FIG. 1: The Roland V-Pro TD-20S is a complete electronic percussion system, combining six V-Drum triggers, three V-cymbal triggers, the V-Hi-Hat, and the TD-20 sound module.
For nearly 20 years, Roland has been an innovator in the field of electronic percussion, diligently designing MIDI controllers that give drummers useful sounds and a natural feel. The latest top-of-the-line kit is the V-Pro TD-20S ($6,495), which offers plenty of new features in a system that's ready to play right out of the box (see Fig. 1).
The V-Pro comes with the new TD-20 Percussion Sound Module, five dual-trigger V-Pad drum controllers, a V-Kick bass-drum and stand, three V-Cymbals (including the 3-way CY-15R Ride), the new V-Hi-Hat controller, and a rack and cables. All you need are hi-hat and snare stands and a bass-drum pedal.
The V-Pro is priced in the range of Roland's previous high-end kit: the V-Session ($6,295), which I covered in the article “In Control: Banging Out the Bits” in the May 2001 issue of EM (available online at www.emusician.com). That system helped introduce the V-Cymbal pads, which were a major breakthrough in terms of feel and control. That set, however, used the FD-7 hi-hat controller, which worked well but lacked realism. Because much of the new V-Pro system is similar to that which we reviewed in our February 1998 issue (available online at www.emusician.com), I'll focus here on the latest hardware innovations, the new sound module, and the overall playability of the system.
Outside the Box
If you're new to electronic percussion, it may seem overwhelming at first: what most publicity shots don't show you is the web of cabling that's required in an electronic kit. The 16 controller cables needed for the V-Pro are conveniently labeled at each end and inserted through the stand's tubes, appearing in convenient spots around the kit. For example, the two plugs that go into the three-zone, ride V-Cymbal come out of the tube close to where you're instructed to attach the pad. Having all the cables labeled and in the right place cuts the setup time significantly. (The default hardware setup is for right-handed players: southpaws will have to rearrange the cables if they plan to relocate the instruments and TD-20. Roland's Web site provides instructions on how to do that.) In addition, the V-Pro system comes with plenty of setup instructions, manuals, and a helpful TurboStart DVD, making kit configuration relatively painless.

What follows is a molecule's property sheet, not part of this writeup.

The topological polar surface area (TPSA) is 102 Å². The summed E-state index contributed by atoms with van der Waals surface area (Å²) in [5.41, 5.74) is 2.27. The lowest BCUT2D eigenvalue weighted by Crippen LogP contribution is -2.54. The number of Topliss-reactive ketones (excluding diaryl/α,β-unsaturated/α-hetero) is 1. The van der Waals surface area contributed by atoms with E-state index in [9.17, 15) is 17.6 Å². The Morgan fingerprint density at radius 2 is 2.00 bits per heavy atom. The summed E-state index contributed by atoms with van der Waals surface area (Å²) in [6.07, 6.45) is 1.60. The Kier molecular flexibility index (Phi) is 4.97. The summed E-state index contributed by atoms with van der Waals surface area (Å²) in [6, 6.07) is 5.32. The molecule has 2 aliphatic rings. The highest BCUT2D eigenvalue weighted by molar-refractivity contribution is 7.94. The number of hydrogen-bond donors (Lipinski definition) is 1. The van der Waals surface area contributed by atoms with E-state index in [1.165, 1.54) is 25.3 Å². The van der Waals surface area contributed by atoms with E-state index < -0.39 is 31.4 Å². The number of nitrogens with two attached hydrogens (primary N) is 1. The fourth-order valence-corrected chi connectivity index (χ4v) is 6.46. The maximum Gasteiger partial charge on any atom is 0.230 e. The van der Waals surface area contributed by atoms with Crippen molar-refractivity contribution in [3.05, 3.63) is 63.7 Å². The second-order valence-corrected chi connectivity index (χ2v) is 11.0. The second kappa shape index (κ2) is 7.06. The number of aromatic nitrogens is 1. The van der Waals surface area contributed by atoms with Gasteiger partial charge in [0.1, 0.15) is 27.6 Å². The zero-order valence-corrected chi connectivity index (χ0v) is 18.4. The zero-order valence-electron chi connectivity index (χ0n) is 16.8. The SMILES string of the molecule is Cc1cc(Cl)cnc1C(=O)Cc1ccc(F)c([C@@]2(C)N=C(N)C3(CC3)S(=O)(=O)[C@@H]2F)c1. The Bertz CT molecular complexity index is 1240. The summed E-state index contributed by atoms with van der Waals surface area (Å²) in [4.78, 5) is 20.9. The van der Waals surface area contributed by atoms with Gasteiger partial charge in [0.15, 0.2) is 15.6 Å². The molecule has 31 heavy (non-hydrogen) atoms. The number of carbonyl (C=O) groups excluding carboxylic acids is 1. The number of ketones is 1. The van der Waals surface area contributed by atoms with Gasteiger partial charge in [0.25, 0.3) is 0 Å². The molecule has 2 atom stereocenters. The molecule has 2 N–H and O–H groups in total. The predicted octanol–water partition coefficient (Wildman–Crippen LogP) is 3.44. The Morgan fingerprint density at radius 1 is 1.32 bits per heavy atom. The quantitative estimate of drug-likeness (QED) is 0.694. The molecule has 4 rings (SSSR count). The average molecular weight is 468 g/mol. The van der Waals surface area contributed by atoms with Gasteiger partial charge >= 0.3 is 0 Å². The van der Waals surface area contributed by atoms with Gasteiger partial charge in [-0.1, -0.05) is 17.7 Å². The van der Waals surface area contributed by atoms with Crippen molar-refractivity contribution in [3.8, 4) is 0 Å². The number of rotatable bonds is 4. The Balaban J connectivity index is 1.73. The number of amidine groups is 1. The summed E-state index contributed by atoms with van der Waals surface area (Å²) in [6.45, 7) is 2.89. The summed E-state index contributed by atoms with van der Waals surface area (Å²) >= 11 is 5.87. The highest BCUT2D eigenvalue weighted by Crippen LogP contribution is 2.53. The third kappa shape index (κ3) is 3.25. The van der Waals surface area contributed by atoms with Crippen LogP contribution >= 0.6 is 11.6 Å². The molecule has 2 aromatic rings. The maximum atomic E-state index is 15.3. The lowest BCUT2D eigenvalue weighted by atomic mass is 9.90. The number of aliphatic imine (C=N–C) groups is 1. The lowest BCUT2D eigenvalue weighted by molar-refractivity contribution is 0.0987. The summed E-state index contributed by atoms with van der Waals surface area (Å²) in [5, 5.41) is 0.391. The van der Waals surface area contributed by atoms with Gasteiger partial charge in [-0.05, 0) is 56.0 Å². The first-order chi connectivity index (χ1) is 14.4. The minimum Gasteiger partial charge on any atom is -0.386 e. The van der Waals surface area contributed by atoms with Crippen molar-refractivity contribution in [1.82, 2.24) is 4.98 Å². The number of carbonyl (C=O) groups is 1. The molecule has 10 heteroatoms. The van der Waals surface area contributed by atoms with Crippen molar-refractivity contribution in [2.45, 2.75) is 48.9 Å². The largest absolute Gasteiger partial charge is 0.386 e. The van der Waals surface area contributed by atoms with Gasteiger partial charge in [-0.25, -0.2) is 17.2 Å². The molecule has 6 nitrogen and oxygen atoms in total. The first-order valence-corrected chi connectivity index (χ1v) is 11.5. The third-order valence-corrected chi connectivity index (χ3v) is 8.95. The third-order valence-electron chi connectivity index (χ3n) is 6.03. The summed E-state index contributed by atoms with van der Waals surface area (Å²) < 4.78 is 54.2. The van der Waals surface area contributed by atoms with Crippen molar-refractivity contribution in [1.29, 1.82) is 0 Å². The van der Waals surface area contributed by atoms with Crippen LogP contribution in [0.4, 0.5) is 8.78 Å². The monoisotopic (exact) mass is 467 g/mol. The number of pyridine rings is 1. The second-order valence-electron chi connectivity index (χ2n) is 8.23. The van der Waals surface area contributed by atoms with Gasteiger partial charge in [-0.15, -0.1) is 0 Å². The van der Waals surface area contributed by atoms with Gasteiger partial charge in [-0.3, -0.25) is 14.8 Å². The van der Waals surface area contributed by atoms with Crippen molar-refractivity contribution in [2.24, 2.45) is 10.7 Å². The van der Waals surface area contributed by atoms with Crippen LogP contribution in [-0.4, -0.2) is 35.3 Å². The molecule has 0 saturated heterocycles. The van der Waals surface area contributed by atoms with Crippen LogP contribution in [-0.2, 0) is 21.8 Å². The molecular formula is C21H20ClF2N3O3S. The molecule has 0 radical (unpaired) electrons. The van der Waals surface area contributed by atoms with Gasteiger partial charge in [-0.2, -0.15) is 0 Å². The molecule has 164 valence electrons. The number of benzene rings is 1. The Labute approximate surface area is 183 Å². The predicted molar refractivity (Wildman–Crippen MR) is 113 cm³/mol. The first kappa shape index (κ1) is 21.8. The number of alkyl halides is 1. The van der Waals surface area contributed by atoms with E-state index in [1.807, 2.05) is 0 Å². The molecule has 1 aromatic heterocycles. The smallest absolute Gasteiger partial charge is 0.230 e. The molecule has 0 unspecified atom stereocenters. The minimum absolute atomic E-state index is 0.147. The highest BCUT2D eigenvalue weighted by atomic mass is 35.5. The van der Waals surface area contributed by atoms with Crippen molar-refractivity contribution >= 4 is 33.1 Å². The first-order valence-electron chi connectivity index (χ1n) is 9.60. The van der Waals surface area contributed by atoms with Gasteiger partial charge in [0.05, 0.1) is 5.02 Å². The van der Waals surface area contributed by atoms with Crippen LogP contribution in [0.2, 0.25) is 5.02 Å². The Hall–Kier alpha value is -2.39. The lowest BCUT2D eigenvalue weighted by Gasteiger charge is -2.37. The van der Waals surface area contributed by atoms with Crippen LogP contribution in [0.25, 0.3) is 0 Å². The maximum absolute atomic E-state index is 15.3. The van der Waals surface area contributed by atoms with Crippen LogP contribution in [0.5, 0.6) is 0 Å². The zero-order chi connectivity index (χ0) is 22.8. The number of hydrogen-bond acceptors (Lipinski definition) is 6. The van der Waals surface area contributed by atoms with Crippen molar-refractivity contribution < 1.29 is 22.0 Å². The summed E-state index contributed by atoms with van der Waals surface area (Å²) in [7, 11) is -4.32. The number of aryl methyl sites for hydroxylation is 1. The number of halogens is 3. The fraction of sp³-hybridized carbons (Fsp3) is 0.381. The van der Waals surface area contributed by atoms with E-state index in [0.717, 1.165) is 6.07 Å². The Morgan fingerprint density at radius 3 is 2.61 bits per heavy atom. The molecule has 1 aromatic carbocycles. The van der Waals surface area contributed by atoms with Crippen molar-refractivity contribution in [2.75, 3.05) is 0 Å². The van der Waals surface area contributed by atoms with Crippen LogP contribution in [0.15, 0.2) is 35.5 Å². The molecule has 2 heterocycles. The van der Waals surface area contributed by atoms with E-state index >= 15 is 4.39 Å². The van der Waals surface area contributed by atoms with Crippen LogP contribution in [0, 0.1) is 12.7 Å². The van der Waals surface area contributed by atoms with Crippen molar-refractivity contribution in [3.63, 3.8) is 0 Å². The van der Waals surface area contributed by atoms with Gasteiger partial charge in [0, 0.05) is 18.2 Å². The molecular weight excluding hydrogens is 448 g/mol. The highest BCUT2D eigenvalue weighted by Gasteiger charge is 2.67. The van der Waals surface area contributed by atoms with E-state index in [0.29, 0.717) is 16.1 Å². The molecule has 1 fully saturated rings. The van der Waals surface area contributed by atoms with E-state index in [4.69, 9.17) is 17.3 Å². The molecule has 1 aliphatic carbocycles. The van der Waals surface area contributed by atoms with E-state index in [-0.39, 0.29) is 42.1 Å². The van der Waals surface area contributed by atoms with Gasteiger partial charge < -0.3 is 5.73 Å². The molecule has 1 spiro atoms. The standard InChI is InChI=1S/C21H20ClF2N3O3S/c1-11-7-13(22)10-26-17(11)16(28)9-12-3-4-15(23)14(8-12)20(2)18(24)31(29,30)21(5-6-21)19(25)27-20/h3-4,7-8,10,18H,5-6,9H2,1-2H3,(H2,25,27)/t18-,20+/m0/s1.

Once again, the support rack has been redesigned, now with ergonomic improvements: the side rails slope down toward the player, and there are quick-release cams on the four legs to adjust the height to suit your needs. This feature also allows you to shorten the legs for easier transport or storage.
The set comes with three boom stands for the V-Cymbals. Two of them attach directly to the rack next to the upper toms, and are easily adjusted using quick-release cams. The third cymbal stand and four toms attach to the stand with large plastic clamps. The clamps, which can be hand tightened, require a drum key to lock them in and are strong enough to hold things steady, no matter how hard you play. Roland thoughtfully provides cable ties to keep the trigger cables out of harm's way, a sheet of extra labels for the cables, a plastic bass-drum beater, and a drum key.
Brains Before Brawn
The V-Pro is built around the sounds and capabilities of Roland's new TD-20 sound module. In addition to holding 560 sampled and modeled sounds, the module has a MIDI sequencer, a General MIDI sound set (although it doesn't have a GM mode), and support for Roland's V-Link protocol, among many other features. Nevertheless, the TD-20 is remarkably intuitive to use; you won't need the manual for most of the basic tasks, such as choosing and editing instruments or adding effects.
FIG. 2: Whether you''re getting the right mix, editing a sound, or recording a sequence, the TD-20 is easy to use: a button is dedicated to nearly every important feature.
Dedicated buttons for important functions, such as sequencer transport controls, effects editing, and kit and instrument selection (see Fig. 2), are located on the face of the module. The eight faders, which are assigned to specific instruments, let you set volume levels on the fly. The large increment, decrement, and Velocity-sensitive Preview buttons, as well as the Value wheel and cursor buttons, are easily accessible, and the generous LED display shows plenty of information without being cluttered.
The physically modeled sounds are primarily drums and cymbals, and Roland's Composite Object Sound Modeling (COSM) technology lets you tweak the instruments in a variety ways. For example, you can change the size of a V-Cymbal from 1 inch to 40 inches, determine how long it will sustain, select a chain or rivet type of sizzle, and pick one of five mic positions. Snare drum options include shell material and depth, head type, tuning, muffling, strainer tension, and mic position. You can even add sympathetic snare-buzz resonance to the toms and kick drum.